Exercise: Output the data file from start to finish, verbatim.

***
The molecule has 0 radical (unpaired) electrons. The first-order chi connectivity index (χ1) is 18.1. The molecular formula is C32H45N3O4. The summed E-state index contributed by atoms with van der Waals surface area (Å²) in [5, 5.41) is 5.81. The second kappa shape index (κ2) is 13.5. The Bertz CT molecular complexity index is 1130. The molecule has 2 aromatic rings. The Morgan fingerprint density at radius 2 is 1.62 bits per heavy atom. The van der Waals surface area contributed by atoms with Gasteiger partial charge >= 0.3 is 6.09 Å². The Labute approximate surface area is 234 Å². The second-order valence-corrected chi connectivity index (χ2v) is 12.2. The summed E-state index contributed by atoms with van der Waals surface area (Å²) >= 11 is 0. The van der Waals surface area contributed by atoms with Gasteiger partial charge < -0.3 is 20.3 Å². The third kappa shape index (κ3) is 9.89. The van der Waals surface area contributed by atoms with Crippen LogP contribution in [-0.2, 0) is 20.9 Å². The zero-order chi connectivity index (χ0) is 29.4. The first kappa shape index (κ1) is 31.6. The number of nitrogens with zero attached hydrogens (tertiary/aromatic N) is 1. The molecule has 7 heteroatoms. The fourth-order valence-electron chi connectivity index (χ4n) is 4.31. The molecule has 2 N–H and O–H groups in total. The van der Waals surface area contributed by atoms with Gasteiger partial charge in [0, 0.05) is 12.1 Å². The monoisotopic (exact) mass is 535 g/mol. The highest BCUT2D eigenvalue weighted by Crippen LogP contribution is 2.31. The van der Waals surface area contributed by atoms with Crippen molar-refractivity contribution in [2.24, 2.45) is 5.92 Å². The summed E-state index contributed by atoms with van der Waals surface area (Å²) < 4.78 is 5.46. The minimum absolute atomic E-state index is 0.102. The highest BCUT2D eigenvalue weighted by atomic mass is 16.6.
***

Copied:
The molecule has 0 radical (unpaired) electrons. The first-order chi connectivity index (χ1) is 18.1. The molecular formula is C32H45N3O4. The summed E-state index contributed by atoms with van der Waals surface area (Å²) in [5, 5.41) is 5.81. The second kappa shape index (κ2) is 13.5. The Bertz CT molecular complexity index is 1130. The molecule has 2 aromatic rings. The Morgan fingerprint density at radius 2 is 1.62 bits per heavy atom. The van der Waals surface area contributed by atoms with Gasteiger partial charge >= 0.3 is 6.09 Å². The Labute approximate surface area is 234 Å². The second-order valence-corrected chi connectivity index (χ2v) is 12.2. The summed E-state index contributed by atoms with van der Waals surface area (Å²) >= 11 is 0. The van der Waals surface area contributed by atoms with Gasteiger partial charge < -0.3 is 20.3 Å². The third kappa shape index (κ3) is 9.89. The van der Waals surface area contributed by atoms with Crippen LogP contribution in [-0.2, 0) is 20.9 Å². The zero-order chi connectivity index (χ0) is 29.4. The first kappa shape index (κ1) is 31.6. The number of nitrogens with zero attached hydrogens (tertiary/aromatic N) is 1. The molecule has 7 heteroatoms. The fourth-order valence-electron chi connectivity index (χ4n) is 4.31. The molecule has 2 N–H and O–H groups in total. The van der Waals surface area contributed by atoms with Gasteiger partial charge in [0, 0.05) is 12.1 Å². The monoisotopic (exact) mass is 535 g/mol. The highest BCUT2D eigenvalue weighted by Crippen LogP contribution is 2.31. The van der Waals surface area contributed by atoms with Crippen molar-refractivity contribution in [2.24, 2.45) is 5.92 Å². The summed E-state index contributed by atoms with van der Waals surface area (Å²) < 4.78 is 5.46. The minimum absolute atomic E-state index is 0.102. The highest BCUT2D eigenvalue weighted by atomic mass is 16.6.